This section is from the book "Materia Medica Pharmacy, Pharmacology And Therapeutics", by W. Hale White. Also available from Amazon: Materia Medica Pharmacy, Pharmacology And Therapeutics..
Ipecacuanha powder is a powerful irritant to the skin, producing redness, vesication, and pustulation. It has some antiseptic powers, for it can destroy anthrax bacilli, but it has no effect on the spores. This property is not due to its emetine, but to some other constituent.
Alimentary canal. - Here also the irritating action of ipecacuanha is seen. It increases the flow of saliva, dilates the gastric vessels, and stimulates the secretion of gastric juice. Therefore small doses are distinctly stomachic, and aid digestion. Large doses are, however, powerfully emetic. This is partly due to their irritant effect upon the stomach, but still more to the fact that emetine acts directly upon the vomiting centre in the medulla, as can be proved by observing that, when the alkaloid is thrown directly into the circulation, vomiting follows before there is time for it to have been excreted into the stomach. Ipecacuanha is, therefore, both a direct and indirect emetic. It produces a certain amount of depression, but not more than the mere act of vomiting will explain. It does not usually cause nausea. The irritant effect is continued in the intestine, and hyperaemia, excessive secretion, and purging result. In dysentery there is a peculiar tolerance of ipecacuanha. Ipecacuanha increases the amount of bile secreted, and is therefore a direct cholagogue.
Circulation. - Large doses of emetine depress the heart powerfully, the blood tension falls, and the heart finally stops in diastole.
Respiration. - This is unaffected. Ipecacuanha powder when inhaled, or ipecacuanha taken internally, when it is excreted by the bronchial mucous membrane, causes hyperaemia of it, together with an increased secretion of bronchial mucus, and therefore, reflexly, coughing is stimulated. It is, consequently, an expectorant; and because it depresses the circulation a little, it is called a depressant expectorant; but this is a complete misnomer, considering that the bronchial mucous membrane is stimulated. Animals to which large doses of ipecacuanha or of emetine have been given show, after death, considerable hyperaemia of the bronchial mucous membrane, of the lungs, and of the stomach and intestines, and the same . condition of the respiratory passage is seen if ipecacuanha powder has been inhaled.
Skin. - Ipecacuanha is a mild diaphoretic.
Ipecacuanha is never, at the present day, employed for its external irritant effect. It has been used with success, as an antiseptic, in cases of anthrax. It is directed that the wound should be dressed with the powder, and that 5 gr. .30 gm. should be taken by the mouth, every two hours.
Stomach. - Occasionally in small doses, such as 4 or 5 minims .25 to .30 c.c. of the wine or 1/4 gr. .015 gm. of the powder, it is employed as a stomachic, and these quantities may even stop vomiting when other drugs have failed. . A usual prescription to arrest the vomiting of pregnancy is a minim .06 c.c. of ipecacuanha wine in water every half hour. The powder of ipecac and opium has been praised in cases of gastric ulcer; no doubt any good effect it may have is due to its stimulating power. Ipecacuanha is a very common emetic. It should not be given when it is desired, as in cases of poisoning, to empty the stomach quickly, for some time elapses before it is absorbed and influences the medulla; nor should it be given to the very feeble, for it has no action that will counteract the depression of the vomiting. But it is an excellent emetic when it is wished, by the act of vomiting, to empty the air-passages, as in bronchitis, the early stages of diphtheria, tracheitis, and laryngitis, for not only the vomiting, but the effect of ipecacuanha on the respiratory tract and the slight subsequent depression will be beneficial. It is chiefly employed for this purpose in children, as they cannot cough well, and often it seems to act like a charm. It used to be given in the early stage of fevers, to empty the stomach of undigested food. A good emetic powder for an adult consists of 20 gr. 1.20 gm. of powdered ipecacuanha with 1/2 gr. .03 gm. of tartar emetic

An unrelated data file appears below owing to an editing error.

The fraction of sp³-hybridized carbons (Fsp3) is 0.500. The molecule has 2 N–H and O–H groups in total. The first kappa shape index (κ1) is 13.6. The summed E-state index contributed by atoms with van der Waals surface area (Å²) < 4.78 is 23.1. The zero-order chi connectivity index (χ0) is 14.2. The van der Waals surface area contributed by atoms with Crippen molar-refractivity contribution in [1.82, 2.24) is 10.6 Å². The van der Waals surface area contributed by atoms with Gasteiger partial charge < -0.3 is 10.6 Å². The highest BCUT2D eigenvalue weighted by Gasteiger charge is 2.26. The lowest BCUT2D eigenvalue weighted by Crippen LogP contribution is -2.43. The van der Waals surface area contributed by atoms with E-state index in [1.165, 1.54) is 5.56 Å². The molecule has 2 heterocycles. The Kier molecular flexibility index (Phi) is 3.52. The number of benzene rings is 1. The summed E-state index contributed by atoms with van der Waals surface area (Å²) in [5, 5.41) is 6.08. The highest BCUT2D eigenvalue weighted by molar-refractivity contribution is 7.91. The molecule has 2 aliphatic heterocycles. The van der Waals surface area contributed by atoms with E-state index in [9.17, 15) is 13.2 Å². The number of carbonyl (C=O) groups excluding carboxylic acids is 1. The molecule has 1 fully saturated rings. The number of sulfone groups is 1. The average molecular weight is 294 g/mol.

Ipecacuanha is said to be a specific for dysentery. How it acts is not known. Very large doses must be given - 60 to 90 gr. 4. to 6. gm. of the powder in a single dose, or 20 gr. 1.20 gm. every four hours. Ipecacuanha from which the emetine has been removed (de-emetized ipecacuanha) has been much employed (dose, 10 to 30 gr. .60 to 2.00 gm.); on the other hand, it has been stated that the efficient agent in the treatment of dysentery is the emetine.
Half a grain to a grain .03 to .06 gm. or more is often combined in a pill with other cholagogues to relieve cases of hepatic dyspepsia, and sometimes with excellent results.
Respiration. - Ipecacuanha is a very common expectorant. The troches may be dissolved in the mouth or the syrup, or wine may be given internally. It is suitable in cases of bronchitis or phthisis in which the secretion is scanty, and therefore there is much purposeless cough; and also when the disease is of long standing, for then the stimulation of the chronically inflamed mucous membrane will aid the cure of it. Its power of exciting the act of coughing adds to its usefulness. Cephae-line seems to possess the expectorant properties of ipecacuanha.
The inhalation of ipecacuanha powder or wine by means of an atomizer has been recommended in cases of asthma, and for the asthma-like paroxysms which often accompany chronic bronchitis. Sometimes it does good, but it may make the trouble worse.
Skin. - Dover's powder see p. 352 is very commonly used as a diaphoretic in mild feverish attacks.